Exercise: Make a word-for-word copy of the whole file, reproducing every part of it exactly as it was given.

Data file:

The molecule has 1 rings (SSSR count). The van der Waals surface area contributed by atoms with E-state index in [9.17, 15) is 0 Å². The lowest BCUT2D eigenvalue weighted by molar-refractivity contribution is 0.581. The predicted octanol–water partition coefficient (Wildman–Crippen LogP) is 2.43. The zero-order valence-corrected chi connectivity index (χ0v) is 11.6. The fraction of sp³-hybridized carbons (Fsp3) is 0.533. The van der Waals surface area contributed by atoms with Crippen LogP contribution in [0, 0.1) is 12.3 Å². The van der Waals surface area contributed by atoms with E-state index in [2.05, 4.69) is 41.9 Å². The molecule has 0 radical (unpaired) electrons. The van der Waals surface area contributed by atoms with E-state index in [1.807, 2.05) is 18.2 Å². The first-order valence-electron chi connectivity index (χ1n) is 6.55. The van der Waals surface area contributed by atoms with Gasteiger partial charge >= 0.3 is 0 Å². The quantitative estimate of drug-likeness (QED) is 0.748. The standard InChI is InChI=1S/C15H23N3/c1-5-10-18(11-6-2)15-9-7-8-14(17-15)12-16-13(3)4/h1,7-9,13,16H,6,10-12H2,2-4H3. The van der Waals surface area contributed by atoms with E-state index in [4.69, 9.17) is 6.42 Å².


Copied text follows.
The molecule has 1 rings (SSSR count). The van der Waals surface area contributed by atoms with E-state index in [9.17, 15) is 0 Å². The lowest BCUT2D eigenvalue weighted by molar-refractivity contribution is 0.581. The predicted octanol–water partition coefficient (Wildman–Crippen LogP) is 2.43. The zero-order valence-corrected chi connectivity index (χ0v) is 11.6. The fraction of sp³-hybridized carbons (Fsp3) is 0.533. The van der Waals surface area contributed by atoms with Crippen LogP contribution in [0, 0.1) is 12.3 Å². The van der Waals surface area contributed by atoms with E-state index in [2.05, 4.69) is 41.9 Å². The molecule has 0 radical (unpaired) electrons. The van der Waals surface area contributed by atoms with E-state index in [1.807, 2.05) is 18.2 Å². The first-order valence-electron chi connectivity index (χ1n) is 6.55. The van der Waals surface area contributed by atoms with Gasteiger partial charge >= 0.3 is 0 Å². The quantitative estimate of drug-likeness (QED) is 0.748. The standard InChI is InChI=1S/C15H23N3/c1-5-10-18(11-6-2)15-9-7-8-14(17-15)12-16-13(3)4/h1,7-9,13,16H,6,10-12H2,2-4H3. The van der Waals surface area contributed by atoms with E-state index in [4.69, 9.17) is 6.42 Å².